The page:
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The Adventures of Barry McKenzie (Bruce Beresford, 1972) Melbourne, colour, 35 mm 114 min., prod. Phillip Adams for Longford Productions, wr. Bruce Beresford & Barry Humphries, from comic strip written by Humphries, dp Don McAlpine, design John Stoddart, music Peter Best, ed. William Anderson & John Scott; Alexander Archdale, Dick Bentley, Paul Bertram, John Clarke, Peter Cook, Julie Covington, Barry Crocker, Judith Furse, Wilfred Grove, Jonathan Hardy, Barry Humphries, John Joyce, Avice Landon, Margo Lloyd, Chris Malcolm, Spike Milligan, Maria O'Brien, Dennis Price, William Rushton, Mary Ann Severne, Bernard Spear, Brian Tapply, Jenny Tomasin, Jack Watling
The film has the one-dimensional, Carry On look of being shot in a harsh light - reminder of its comic strip beginnings. And both Bruce Beresford's direction and the structure of the Humphries-Beresford screenplay are like the television-inspired comedies being turned out by Ned Sherrin and friends. The film is episodic, farce rather than satire, and as happens in so many of those British comedies, the climax is in a television studio where Bazza hambones before the cameras and BBC Late Night Line-Up's Joan Bakewell (being a good sport about it). Sandra Hall, Bulletin, 1972, MilesAgo.
The Adventures of Barry McKenzie has as its erstwhile hero the monstrous Barry McKenzie who with his double breasted suit, airways bag (which even then was a sign of mental retardation), and his braggadocio is a camp parody of an outdated Australian masculinity (his clothes belong in the 1940s and early 1950s not the 1960s or 1970s). Episodically structured, improbably connected, the film has a farcical structure in which narrative is clearly at the service of set piece performances by Barry Crocker (Bazza), Barry Humphreys (Edna Everage and other roles), Spike Milligan and Peter Cook. In many ways the film can be regarded as a "re-writing" of They're a Weird Mob. It encourages not so much the "identification" with its Australianness of They're a Weird Mob, but a suspending of illusionist belief entirely thereby producing its fantasy of the "hyper-Australian". Tom O'Regan, Australian film in the 1970s: the ocker and the quality film.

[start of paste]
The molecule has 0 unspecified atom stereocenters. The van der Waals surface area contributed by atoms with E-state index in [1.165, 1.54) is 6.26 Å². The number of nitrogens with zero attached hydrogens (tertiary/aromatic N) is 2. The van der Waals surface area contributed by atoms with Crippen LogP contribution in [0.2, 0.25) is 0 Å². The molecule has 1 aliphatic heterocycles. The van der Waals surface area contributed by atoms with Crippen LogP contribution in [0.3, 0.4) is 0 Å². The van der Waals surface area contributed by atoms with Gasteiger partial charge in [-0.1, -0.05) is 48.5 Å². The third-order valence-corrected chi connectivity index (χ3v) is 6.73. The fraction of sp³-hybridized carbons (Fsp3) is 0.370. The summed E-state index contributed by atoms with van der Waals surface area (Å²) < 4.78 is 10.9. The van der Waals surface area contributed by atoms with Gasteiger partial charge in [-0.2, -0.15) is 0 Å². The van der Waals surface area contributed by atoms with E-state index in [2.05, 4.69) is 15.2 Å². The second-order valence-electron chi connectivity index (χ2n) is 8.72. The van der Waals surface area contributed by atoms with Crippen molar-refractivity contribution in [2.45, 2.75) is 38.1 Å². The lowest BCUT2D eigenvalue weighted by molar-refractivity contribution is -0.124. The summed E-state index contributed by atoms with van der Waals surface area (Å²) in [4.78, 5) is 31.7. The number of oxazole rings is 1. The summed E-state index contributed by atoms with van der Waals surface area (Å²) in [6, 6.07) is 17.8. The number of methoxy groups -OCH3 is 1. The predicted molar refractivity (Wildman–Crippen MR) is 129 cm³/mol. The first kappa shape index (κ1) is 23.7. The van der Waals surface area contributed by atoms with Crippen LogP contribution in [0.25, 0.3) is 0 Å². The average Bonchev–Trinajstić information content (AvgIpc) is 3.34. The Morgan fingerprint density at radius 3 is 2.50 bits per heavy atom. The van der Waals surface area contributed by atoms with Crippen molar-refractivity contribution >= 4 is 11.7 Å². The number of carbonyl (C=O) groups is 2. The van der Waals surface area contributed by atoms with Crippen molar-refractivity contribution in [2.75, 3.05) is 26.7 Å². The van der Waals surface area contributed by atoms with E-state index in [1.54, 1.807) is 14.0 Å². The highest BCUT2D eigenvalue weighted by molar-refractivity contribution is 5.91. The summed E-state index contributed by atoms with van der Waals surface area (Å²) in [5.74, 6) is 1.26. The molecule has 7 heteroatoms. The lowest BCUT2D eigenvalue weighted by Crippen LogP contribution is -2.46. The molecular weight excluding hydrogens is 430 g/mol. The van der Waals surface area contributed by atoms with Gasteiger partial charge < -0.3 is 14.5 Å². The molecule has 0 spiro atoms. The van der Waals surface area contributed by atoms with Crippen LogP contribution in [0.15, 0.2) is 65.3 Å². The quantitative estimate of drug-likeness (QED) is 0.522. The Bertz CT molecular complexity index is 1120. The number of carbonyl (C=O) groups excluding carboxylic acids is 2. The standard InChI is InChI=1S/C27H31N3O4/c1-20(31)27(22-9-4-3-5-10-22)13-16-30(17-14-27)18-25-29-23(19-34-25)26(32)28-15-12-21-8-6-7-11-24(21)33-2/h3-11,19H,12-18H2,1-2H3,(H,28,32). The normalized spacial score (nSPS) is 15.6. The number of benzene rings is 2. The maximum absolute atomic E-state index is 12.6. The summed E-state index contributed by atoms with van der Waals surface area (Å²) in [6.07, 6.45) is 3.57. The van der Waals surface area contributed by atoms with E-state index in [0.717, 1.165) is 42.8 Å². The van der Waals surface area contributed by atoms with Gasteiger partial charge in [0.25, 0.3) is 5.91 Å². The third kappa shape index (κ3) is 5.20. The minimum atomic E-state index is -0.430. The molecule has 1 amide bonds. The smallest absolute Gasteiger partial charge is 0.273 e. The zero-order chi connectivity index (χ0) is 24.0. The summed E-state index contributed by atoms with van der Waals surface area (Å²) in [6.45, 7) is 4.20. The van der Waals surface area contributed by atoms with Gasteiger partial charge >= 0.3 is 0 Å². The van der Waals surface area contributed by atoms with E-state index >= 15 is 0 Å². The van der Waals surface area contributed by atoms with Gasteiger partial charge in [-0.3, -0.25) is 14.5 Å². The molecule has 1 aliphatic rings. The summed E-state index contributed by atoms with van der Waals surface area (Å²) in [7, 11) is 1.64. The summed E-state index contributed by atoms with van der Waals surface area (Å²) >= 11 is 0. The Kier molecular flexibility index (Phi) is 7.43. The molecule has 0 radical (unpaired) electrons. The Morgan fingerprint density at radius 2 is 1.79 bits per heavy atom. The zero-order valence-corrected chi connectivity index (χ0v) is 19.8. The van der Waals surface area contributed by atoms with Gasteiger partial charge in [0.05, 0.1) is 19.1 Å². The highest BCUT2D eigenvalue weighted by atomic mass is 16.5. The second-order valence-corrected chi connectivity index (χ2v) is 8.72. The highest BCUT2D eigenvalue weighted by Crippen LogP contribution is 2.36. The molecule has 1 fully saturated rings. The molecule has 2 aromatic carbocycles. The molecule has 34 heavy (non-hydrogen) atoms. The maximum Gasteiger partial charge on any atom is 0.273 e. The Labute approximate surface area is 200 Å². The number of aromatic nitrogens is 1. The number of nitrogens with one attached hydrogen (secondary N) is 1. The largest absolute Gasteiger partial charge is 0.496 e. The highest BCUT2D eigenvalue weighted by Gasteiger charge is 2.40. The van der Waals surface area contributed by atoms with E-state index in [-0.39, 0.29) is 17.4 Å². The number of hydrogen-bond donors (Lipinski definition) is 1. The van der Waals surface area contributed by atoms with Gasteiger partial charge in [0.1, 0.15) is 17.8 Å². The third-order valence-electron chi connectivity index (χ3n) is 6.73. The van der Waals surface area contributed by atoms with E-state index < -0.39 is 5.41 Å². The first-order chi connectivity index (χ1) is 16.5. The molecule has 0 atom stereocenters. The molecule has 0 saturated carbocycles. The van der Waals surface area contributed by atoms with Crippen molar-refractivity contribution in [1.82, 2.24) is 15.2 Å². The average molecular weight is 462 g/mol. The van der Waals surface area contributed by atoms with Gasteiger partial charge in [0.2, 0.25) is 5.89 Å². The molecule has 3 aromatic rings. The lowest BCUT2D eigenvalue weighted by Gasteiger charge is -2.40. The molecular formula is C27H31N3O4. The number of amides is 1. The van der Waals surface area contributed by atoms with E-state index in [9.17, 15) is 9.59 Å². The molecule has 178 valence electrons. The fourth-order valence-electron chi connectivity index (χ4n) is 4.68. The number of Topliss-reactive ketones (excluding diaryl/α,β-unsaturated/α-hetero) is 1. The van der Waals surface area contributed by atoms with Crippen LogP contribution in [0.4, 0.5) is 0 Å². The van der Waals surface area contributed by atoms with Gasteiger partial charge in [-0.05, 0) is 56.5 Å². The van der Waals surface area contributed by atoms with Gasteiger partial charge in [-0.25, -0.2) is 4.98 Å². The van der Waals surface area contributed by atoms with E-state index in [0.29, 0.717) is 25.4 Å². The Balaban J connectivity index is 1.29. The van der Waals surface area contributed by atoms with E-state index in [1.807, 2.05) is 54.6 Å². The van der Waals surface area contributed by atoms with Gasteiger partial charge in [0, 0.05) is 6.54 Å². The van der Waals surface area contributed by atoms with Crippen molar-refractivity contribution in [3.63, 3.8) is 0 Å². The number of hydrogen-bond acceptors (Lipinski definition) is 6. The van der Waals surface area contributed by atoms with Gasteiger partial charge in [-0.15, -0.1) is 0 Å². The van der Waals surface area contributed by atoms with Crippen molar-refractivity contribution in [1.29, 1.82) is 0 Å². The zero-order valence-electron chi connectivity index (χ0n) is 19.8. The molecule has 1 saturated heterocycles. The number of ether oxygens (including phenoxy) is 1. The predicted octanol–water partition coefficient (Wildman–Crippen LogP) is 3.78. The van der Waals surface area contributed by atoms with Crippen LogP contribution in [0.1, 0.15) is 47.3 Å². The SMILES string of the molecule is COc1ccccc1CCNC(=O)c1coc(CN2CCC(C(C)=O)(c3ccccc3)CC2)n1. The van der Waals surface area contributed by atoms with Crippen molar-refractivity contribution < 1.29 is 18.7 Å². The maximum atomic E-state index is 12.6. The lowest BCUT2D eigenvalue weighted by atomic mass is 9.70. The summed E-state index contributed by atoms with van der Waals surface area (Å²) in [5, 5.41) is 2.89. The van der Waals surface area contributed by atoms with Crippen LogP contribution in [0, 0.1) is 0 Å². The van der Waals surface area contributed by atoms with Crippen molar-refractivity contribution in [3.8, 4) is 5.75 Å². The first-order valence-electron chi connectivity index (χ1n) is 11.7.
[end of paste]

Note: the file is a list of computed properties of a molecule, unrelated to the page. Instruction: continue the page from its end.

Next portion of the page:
"Occasionally funny, defiantly crude and tasteless, but poorly produced...", Halliwell, 1985; "Not all comedy is subtle and restrained, which is why the antics of crude, vulgar, lovable Barry McKenzie had audiences around the world shocked and in hysterics over his trip to the 'home' country.", The Age
"Broad, gross comedy, overlong, and a bit much for American audiences." Leonard Maltin, MilesAgo.
The film's importance in crystallising the image of the Australian 'ocker' was supplemented by its crucial role in boosting the confidence of the production industry and financiers. Budgeted at $250,000, the film was funded in its entirety by the Australian Film Development Corporation, the only time that complete funding was approved for feature films. Shooting began in London in January 1972, with Barry Crocker, an Australian cabaret and television singer, in the leading role. Late in February the unit returned to Australia to complete the few remaining scenes, and encountered union troubles because of the presence of British technicians in the crew. A compromise was reached with the employment of shadow Australian technicians, and shooting was completed in March. Distribution was handled personally by Phillip Adams, and with an R certificate as the reward for its deliberate vulgarity, the film opened at the Capitol Cinema, Melbourne, on 12 October 1972. Its immediate commercial success in Australia enabled the production company to repay most of the government investmet within three months of release. It also did very well commercially in London, where it established a record for any Australian film released there. Pike & Cooper: 265.
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